A combination of muscle, organ, and seafood treats depending on your box type.
This selection will change every month because we believe that your dog will benefit from getting all of its nutrients from whole food sources and your dog cannot survive on chicken or beef alone.
Start with one protein at a time!
Don’t introduce all proteins within the same 1-3 days, take it slow! Feed portions relative to the size of your dog. When in doubt, feed less. Watch your dog’s poops to assess how your dog is doing.
Our treats are approximately 10-15% of what their original weight was before they were dried.
That means a small amount goes a long way. We don’t look at treats like humans look at a bag of chips. We see treats as a way to add more fresh food to your dog’s diet.
We never recommend feeding a bag of treats in one sitting. We hope that the bag of treats lasts you until your next box.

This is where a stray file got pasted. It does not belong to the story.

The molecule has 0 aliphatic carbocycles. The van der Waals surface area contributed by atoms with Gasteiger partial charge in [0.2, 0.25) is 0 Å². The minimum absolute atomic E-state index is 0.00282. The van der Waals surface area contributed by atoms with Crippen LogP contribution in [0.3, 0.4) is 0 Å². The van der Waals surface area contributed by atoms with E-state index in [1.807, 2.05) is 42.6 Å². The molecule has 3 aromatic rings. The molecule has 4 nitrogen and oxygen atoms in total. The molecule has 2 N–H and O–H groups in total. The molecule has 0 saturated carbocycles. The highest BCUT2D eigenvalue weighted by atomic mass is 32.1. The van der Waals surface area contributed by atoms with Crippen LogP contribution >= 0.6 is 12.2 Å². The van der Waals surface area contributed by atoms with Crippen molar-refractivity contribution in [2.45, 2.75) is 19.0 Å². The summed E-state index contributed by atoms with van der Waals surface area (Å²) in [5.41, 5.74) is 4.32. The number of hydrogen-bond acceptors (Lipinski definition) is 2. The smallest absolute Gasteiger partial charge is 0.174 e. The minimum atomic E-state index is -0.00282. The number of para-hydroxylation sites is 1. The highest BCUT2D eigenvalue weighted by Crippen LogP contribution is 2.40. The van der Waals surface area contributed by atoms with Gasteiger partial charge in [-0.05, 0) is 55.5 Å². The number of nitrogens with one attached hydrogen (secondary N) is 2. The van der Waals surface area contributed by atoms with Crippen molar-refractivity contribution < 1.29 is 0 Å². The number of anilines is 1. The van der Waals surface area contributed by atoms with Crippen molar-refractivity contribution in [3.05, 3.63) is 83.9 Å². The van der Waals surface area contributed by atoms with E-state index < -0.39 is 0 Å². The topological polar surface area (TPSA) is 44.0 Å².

Portion Feeding Guide
Remember: These are general guidelines and all dogs are different. Always start with less than you think your dog can tolerate. You know your dog best. Always #feedresponsibly.
How Often Should You Feed Your Treats?
Once you have introduced your dog to each protein, you can feed the treats every day. Make sure you follow the daily recommended portion size.
You can feed muscle meats during training
You can feed as meal toppers
You can use the organ treats as meal toppers or to meet your dog’s daily organ intake
Slippery Elm & Marshmallow Root
Using a small amount of fiber, like slippery elm or marshmallow root, can help your dog adjust to new treats. It is most helpful when introducing a new chew or a new protein entirely. Slippery elm bark powder is well known in the fresh food world as the natural Pepto Bismol and our go-to for any digestive upset. Imagine yourself visiting a new country with entirely different cuisine and eating all different kinds of food-- you may feel sick after!
This is because it’s new to you and it’s normal! So don’t stress if your pup experiences some GI upset. Feed the slippery elm 30 minutes before you introduce the new chew.
If you forget to do this or don't have any slippery elm on hand, that's ok! Just remember to go slow when feeding your new chews and that a little adjustment period is normal.
Look out for hunching or whining, bloating and abdominal pain as these can be a sign of a blockage. While regurgitated bone in vomit is common and normal, repetitive diarrhea and vomiting can indicate there is a blockage.